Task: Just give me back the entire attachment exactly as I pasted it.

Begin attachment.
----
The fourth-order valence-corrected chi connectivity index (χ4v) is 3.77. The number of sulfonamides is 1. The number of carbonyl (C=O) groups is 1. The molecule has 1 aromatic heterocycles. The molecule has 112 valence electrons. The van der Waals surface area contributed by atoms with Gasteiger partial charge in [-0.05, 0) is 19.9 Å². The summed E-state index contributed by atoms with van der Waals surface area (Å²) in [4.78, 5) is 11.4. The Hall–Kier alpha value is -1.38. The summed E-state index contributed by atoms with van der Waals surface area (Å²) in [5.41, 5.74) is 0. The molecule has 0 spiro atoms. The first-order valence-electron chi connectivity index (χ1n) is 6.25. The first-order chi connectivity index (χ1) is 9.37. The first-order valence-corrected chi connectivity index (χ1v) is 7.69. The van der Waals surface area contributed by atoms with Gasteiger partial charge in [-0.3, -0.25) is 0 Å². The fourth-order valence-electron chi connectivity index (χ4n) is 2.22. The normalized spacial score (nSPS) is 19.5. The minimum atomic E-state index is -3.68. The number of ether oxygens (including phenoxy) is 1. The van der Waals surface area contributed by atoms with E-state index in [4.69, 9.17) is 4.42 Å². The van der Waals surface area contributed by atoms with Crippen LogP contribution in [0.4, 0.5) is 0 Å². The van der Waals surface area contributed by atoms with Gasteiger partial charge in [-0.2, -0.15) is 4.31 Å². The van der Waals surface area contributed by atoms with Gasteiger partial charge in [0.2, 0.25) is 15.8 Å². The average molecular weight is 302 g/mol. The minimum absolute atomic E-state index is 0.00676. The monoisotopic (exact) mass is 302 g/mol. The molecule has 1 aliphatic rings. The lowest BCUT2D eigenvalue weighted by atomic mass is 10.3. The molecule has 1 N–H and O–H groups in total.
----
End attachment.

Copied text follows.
The fourth-order valence-corrected chi connectivity index (χ4v) is 3.77. The number of sulfonamides is 1. The number of carbonyl (C=O) groups is 1. The molecule has 1 aromatic heterocycles. The molecule has 112 valence electrons. The van der Waals surface area contributed by atoms with Gasteiger partial charge in [-0.05, 0) is 19.9 Å². The summed E-state index contributed by atoms with van der Waals surface area (Å²) in [4.78, 5) is 11.4. The Hall–Kier alpha value is -1.38. The summed E-state index contributed by atoms with van der Waals surface area (Å²) in [5.41, 5.74) is 0. The molecule has 0 spiro atoms. The first-order valence-electron chi connectivity index (χ1n) is 6.25. The first-order chi connectivity index (χ1) is 9.37. The first-order valence-corrected chi connectivity index (χ1v) is 7.69. The van der Waals surface area contributed by atoms with Gasteiger partial charge in [-0.3, -0.25) is 0 Å². The fourth-order valence-electron chi connectivity index (χ4n) is 2.22. The normalized spacial score (nSPS) is 19.5. The minimum atomic E-state index is -3.68. The number of ether oxygens (including phenoxy) is 1. The van der Waals surface area contributed by atoms with E-state index in [4.69, 9.17) is 4.42 Å². The van der Waals surface area contributed by atoms with Crippen LogP contribution in [0.4, 0.5) is 0 Å². The van der Waals surface area contributed by atoms with Gasteiger partial charge in [-0.2, -0.15) is 4.31 Å². The van der Waals surface area contributed by atoms with Gasteiger partial charge in [0.2, 0.25) is 15.8 Å². The average molecular weight is 302 g/mol. The minimum absolute atomic E-state index is 0.00676. The monoisotopic (exact) mass is 302 g/mol. The molecule has 1 aliphatic rings. The lowest BCUT2D eigenvalue weighted by atomic mass is 10.3. The molecule has 1 N–H and O–H groups in total.